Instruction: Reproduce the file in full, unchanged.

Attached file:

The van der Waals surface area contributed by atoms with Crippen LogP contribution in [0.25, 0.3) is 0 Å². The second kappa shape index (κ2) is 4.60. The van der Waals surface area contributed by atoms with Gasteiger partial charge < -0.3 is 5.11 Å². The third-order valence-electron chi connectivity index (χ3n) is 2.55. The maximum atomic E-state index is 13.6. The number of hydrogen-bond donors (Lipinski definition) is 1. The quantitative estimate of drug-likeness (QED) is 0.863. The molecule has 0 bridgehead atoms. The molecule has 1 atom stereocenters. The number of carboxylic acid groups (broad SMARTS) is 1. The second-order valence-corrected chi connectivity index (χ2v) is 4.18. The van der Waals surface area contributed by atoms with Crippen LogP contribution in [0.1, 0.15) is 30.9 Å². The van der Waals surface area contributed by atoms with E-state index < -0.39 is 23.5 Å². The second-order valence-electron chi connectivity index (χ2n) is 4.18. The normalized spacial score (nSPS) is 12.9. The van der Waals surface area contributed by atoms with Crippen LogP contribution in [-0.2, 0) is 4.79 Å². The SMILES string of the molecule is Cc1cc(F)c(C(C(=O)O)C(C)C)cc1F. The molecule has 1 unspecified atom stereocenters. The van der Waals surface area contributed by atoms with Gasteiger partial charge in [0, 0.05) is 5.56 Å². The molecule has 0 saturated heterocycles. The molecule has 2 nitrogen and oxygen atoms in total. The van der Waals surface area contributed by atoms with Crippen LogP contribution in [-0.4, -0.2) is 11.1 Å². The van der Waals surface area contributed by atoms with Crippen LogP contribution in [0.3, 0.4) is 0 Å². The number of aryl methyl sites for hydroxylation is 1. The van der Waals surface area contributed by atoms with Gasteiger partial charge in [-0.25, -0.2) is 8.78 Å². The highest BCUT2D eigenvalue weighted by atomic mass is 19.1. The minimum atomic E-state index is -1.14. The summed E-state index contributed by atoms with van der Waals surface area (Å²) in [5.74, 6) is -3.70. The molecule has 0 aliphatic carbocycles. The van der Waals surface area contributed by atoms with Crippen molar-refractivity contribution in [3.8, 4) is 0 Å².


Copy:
The van der Waals surface area contributed by atoms with Crippen LogP contribution in [0.25, 0.3) is 0 Å². The second kappa shape index (κ2) is 4.60. The van der Waals surface area contributed by atoms with Gasteiger partial charge < -0.3 is 5.11 Å². The third-order valence-electron chi connectivity index (χ3n) is 2.55. The maximum atomic E-state index is 13.6. The number of hydrogen-bond donors (Lipinski definition) is 1. The quantitative estimate of drug-likeness (QED) is 0.863. The molecule has 0 bridgehead atoms. The molecule has 1 atom stereocenters. The number of carboxylic acid groups (broad SMARTS) is 1. The second-order valence-corrected chi connectivity index (χ2v) is 4.18. The van der Waals surface area contributed by atoms with Crippen LogP contribution in [0.1, 0.15) is 30.9 Å². The van der Waals surface area contributed by atoms with E-state index < -0.39 is 23.5 Å². The second-order valence-electron chi connectivity index (χ2n) is 4.18. The normalized spacial score (nSPS) is 12.9. The van der Waals surface area contributed by atoms with Crippen LogP contribution in [-0.2, 0) is 4.79 Å². The SMILES string of the molecule is Cc1cc(F)c(C(C(=O)O)C(C)C)cc1F. The molecule has 1 unspecified atom stereocenters. The van der Waals surface area contributed by atoms with Gasteiger partial charge in [0, 0.05) is 5.56 Å². The molecule has 0 saturated heterocycles. The molecule has 2 nitrogen and oxygen atoms in total. The van der Waals surface area contributed by atoms with Crippen LogP contribution in [-0.4, -0.2) is 11.1 Å². The van der Waals surface area contributed by atoms with Crippen LogP contribution in [0.3, 0.4) is 0 Å². The number of aryl methyl sites for hydroxylation is 1. The van der Waals surface area contributed by atoms with Gasteiger partial charge in [-0.25, -0.2) is 8.78 Å². The highest BCUT2D eigenvalue weighted by atomic mass is 19.1. The minimum atomic E-state index is -1.14. The summed E-state index contributed by atoms with van der Waals surface area (Å²) in [5.74, 6) is -3.70. The molecule has 0 aliphatic carbocycles. The van der Waals surface area contributed by atoms with Crippen molar-refractivity contribution in [3.8, 4) is 0 Å².